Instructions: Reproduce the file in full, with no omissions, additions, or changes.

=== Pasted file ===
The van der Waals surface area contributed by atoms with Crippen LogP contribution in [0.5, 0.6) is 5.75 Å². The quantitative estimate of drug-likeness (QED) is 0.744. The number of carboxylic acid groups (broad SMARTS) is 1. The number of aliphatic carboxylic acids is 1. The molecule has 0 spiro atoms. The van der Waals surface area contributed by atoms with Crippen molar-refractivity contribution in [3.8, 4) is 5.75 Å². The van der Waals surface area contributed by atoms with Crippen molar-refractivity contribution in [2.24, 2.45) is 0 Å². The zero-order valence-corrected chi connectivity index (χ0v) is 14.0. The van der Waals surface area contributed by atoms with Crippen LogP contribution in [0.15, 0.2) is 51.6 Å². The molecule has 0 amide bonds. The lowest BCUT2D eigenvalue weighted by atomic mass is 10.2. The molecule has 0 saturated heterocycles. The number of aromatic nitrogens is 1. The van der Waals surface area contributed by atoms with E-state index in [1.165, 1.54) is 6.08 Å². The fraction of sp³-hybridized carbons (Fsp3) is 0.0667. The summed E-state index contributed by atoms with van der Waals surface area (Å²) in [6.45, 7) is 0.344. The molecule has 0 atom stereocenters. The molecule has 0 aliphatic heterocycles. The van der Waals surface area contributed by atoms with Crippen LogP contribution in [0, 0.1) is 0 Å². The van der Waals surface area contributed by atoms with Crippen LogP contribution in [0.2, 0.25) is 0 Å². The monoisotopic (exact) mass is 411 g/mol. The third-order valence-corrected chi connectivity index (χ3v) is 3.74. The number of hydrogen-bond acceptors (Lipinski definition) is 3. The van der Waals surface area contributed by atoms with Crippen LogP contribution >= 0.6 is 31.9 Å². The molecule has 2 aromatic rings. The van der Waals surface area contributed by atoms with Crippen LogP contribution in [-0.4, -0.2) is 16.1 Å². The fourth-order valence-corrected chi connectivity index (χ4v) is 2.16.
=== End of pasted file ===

The van der Waals surface area contributed by atoms with Crippen LogP contribution in [0.5, 0.6) is 5.75 Å². The quantitative estimate of drug-likeness (QED) is 0.744. The number of carboxylic acid groups (broad SMARTS) is 1. The number of aliphatic carboxylic acids is 1. The molecule has 0 spiro atoms. The van der Waals surface area contributed by atoms with Crippen molar-refractivity contribution in [3.8, 4) is 5.75 Å². The van der Waals surface area contributed by atoms with Crippen molar-refractivity contribution in [2.24, 2.45) is 0 Å². The zero-order valence-corrected chi connectivity index (χ0v) is 14.0. The van der Waals surface area contributed by atoms with Crippen LogP contribution in [0.15, 0.2) is 51.6 Å². The molecule has 0 amide bonds. The lowest BCUT2D eigenvalue weighted by atomic mass is 10.2. The molecule has 0 saturated heterocycles. The number of aromatic nitrogens is 1. The van der Waals surface area contributed by atoms with E-state index in [1.165, 1.54) is 6.08 Å². The fraction of sp³-hybridized carbons (Fsp3) is 0.0667. The summed E-state index contributed by atoms with van der Waals surface area (Å²) in [6.45, 7) is 0.344. The molecule has 0 atom stereocenters. The molecule has 0 aliphatic heterocycles. The van der Waals surface area contributed by atoms with Crippen LogP contribution in [0, 0.1) is 0 Å². The van der Waals surface area contributed by atoms with Crippen LogP contribution in [0.2, 0.25) is 0 Å². The monoisotopic (exact) mass is 411 g/mol. The third-order valence-corrected chi connectivity index (χ3v) is 3.74. The number of hydrogen-bond acceptors (Lipinski definition) is 3. The van der Waals surface area contributed by atoms with Crippen LogP contribution >= 0.6 is 31.9 Å². The molecule has 2 aromatic rings. The van der Waals surface area contributed by atoms with Crippen LogP contribution in [-0.4, -0.2) is 16.1 Å². The fourth-order valence-corrected chi connectivity index (χ4v) is 2.16.